We all know that the cotangent of an angle is the tangent of the complement of that angle. What is the etymology of a cotangent bundle? In the sense of mechanics, the coordinates of the tangent bundle are positions and velocities, while the coordinates of the cotangent bundle are positions and conjugate momenta.

What is the meaning of the "co-" prefix in this case?

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    $\begingroup$ Co- is used throughout to denote relations of duality. Algebra and coalgebra,module and comodule, and so on. $\endgroup$ – Mariano Suárez-Álvarez Apr 25 '15 at 19:57
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    $\begingroup$ Presumably it's the same "co-" as in covector, and in particular, covariant. Of course, the opposite of covariant is contravariant... $\endgroup$ – Chappers Apr 25 '15 at 19:57
  • $\begingroup$ Is the question about the linguistics and the origin of the term "cotangent"? Or do you actually have problems understanding why the elements of cotangent bundle are changed by the same transformation, which was applied to the basis vectors, and not by the inverse one? $\endgroup$ – Vlad Apr 26 '15 at 8:02

The relationship between the cotangent and the tangent in trigonometry is something of a red herring here when it comes to cotangent and tangent vectors; the co- there (and in cosine) is an abbreviation of "complement" (etymonline). However, elsewhere the co-/com- means "together" or "counterpart." For instance, complex numbers are the "braiding together" of real and imaginary numbers (aside: the calque "symplectic" was created by Weyl because "complex" had too many uses already).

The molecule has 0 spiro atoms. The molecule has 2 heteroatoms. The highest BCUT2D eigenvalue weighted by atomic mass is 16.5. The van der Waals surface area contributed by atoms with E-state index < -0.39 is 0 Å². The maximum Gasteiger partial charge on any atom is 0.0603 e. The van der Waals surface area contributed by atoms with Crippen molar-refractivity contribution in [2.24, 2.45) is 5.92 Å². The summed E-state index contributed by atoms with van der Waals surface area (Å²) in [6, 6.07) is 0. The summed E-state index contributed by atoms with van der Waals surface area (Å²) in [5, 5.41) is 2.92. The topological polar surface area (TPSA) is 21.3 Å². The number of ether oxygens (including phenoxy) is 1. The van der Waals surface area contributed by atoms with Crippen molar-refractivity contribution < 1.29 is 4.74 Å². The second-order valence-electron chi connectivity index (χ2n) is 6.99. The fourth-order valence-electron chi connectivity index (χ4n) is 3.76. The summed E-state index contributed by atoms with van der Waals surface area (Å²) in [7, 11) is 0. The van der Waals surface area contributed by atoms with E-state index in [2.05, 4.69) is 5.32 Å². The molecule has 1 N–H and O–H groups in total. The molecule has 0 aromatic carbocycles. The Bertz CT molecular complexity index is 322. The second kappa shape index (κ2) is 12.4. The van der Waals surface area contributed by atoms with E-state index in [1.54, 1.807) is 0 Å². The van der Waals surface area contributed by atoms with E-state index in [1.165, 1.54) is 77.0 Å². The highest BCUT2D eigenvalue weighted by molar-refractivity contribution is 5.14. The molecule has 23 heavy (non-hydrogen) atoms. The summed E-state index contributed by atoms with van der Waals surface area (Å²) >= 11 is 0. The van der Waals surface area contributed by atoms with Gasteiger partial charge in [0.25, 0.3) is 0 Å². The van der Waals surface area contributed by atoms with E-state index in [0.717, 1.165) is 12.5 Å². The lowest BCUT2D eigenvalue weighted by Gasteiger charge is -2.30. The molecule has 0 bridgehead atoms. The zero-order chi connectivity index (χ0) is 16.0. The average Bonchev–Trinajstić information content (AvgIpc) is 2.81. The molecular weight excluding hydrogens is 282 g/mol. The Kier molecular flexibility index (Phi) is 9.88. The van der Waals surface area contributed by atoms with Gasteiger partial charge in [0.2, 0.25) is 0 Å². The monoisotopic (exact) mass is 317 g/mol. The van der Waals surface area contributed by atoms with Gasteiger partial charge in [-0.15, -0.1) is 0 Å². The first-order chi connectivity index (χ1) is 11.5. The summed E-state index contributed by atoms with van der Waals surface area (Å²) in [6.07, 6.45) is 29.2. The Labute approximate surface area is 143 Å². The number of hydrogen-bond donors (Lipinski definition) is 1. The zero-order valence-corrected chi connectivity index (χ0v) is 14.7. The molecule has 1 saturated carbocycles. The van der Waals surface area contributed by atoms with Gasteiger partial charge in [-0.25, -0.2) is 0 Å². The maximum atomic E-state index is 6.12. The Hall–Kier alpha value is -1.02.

The "co-" for vectors is related to dualization, the process of taking a vector space and considering, as a vector space, the set of all linear functionals on that vector space. Cotangent vectors (conjugate momenta) are $1$-forms which take tangent vectors as arguments, producing real numbers. Dualization gives a pairing $\langle \alpha, v\rangle = \alpha(v)$ which can be used to associate a finite basis of vectors with a finite basis of covectors, leading to the association between them.

Co- tends to appear when there is a metaphor of dualization. Dualization is a contravariant functor in that linear maps $f:V\to W$ when dualized reverse as in $f^*:W^*\to V^*$, so whenever the "arrows are reversed" in the corresponding diagram in category theory, you can be sure you will find a co- describing it: coproduct, colimit, cohomology, etc.


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